drank


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drink with the flies

To drink alone. Primarily heard in Australia. Come on, meet up with me at the bar! As it is, I'm just drinking with the flies, and it's depressing. Don't leave me here to drink with the flies—stay a little longer!
See also: drink, flies

(do something) to excess

To do or indulge in something too much. I started to lose weight once I stopped regularly eating to excess. I'll go to the pub with you guys, but I'm not drinking to excess tonight—I have to be up early tomorrow.
See also: excess

drink down

To drink all of something. A noun or pronoun can be used between "drink" and "down." This smoothie is gross—I really can't drink it down.
See also: down, drink

drink in

To absorb and enjoy something thoroughly. A noun or pronoun can be used between "drink" and "in." Let's stop for a moment and drink in this fresh mountain air. I'm glad I was able to drink in the excitement and joy of our wedding day before it was all over.
See also: drink

drink like a fish

To frequently drink a lot of alcohol. I'm not surprised to hear that Karl got drunk again last night—that guy drinks like a fish!
See also: drink, fish, like

drink to excess

To drink alcohol to the point of intoxication. This is an important event for me, honey, so please don't drink to excess and make a fool of yourself.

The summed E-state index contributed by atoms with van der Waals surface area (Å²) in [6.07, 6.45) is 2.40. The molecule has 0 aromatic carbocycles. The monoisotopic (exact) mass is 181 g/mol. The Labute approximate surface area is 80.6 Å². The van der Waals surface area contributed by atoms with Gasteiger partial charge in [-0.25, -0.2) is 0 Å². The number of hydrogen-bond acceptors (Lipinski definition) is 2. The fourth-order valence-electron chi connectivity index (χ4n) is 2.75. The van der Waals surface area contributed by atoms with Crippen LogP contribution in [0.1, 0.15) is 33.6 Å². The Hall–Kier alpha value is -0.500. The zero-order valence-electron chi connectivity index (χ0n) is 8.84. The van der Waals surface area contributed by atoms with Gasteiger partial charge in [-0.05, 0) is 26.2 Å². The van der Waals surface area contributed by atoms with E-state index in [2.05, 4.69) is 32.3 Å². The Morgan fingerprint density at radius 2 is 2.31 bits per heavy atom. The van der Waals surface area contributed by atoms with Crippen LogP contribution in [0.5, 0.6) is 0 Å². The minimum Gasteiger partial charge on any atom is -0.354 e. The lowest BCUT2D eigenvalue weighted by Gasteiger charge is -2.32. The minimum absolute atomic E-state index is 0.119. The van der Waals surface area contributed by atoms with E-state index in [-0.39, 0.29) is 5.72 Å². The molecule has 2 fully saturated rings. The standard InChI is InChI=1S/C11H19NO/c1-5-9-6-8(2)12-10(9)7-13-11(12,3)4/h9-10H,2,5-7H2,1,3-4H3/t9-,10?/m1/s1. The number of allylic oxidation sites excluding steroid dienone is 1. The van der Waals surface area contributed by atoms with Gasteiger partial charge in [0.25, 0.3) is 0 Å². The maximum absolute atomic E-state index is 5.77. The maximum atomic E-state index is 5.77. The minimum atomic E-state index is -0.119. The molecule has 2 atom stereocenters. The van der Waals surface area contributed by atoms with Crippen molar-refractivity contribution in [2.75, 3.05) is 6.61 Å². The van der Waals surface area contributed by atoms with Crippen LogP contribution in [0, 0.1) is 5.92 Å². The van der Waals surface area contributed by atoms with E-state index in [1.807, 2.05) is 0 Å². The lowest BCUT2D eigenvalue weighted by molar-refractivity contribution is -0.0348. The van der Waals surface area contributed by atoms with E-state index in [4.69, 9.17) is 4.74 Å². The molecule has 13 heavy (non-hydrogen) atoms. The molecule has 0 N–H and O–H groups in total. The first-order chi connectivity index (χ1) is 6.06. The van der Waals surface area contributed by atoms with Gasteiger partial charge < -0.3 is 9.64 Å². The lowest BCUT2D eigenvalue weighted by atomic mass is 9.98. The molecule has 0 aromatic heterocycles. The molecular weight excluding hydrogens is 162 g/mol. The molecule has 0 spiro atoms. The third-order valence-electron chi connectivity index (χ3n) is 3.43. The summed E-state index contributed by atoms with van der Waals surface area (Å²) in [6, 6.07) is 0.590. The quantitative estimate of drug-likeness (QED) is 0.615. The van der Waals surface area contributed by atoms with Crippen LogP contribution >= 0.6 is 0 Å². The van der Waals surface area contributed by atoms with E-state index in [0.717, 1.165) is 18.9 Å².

See also: drink, excess

drink (oneself) silly

To drink alcohol in large quantities. Of course you don't remember last night at the bar—you drank yourself silly!
See also: drink, silly

drink like a fish

Fig. to drink alcohol excessively; to be in the habit of drinking alcohol excessively. Jeff really drank like a fish at the party on Saturday. I worry about Nancy; she drinks like a fish.
See also: drink, fish, like

drink something down

to drink something; to consume all of something by drinking it. Here, drink this down, and see if it makes you feel better. Drink down this medicine.
See also: down, drink

drink something in

Fig. to absorb something; to take in information, sights, a story, etc. Terry and Amy drove up to the top of the hill to drink the sights in. They drank in the beautiful view.
See also: drink

drink to excess

Euph. to drink too much alcohol; to drink alcohol continually. Mr. Franklin drinks to excess. Some people drink to excess only at parties.
See also: drink, excess

drink like a fish

Consume large amounts of alcoholic beverages, as in He always drinks like a fish at holiday dinners. The expression, first recorded in the mid-1600s, alludes to the way fish obtain oxygen, which causes them to be open-mouthed and appear to be constantly drinking.
See also: drink, fish, like

drink like a fish

INFORMAL
If someone drinks like a fish, they regularly drink a lot of alcohol. When I was younger I could drink like a fish and eat like a pig. The father was not too bad but the mother drank like a fish. Note: People used to believe that fish drank constantly because they breathe through open mouths.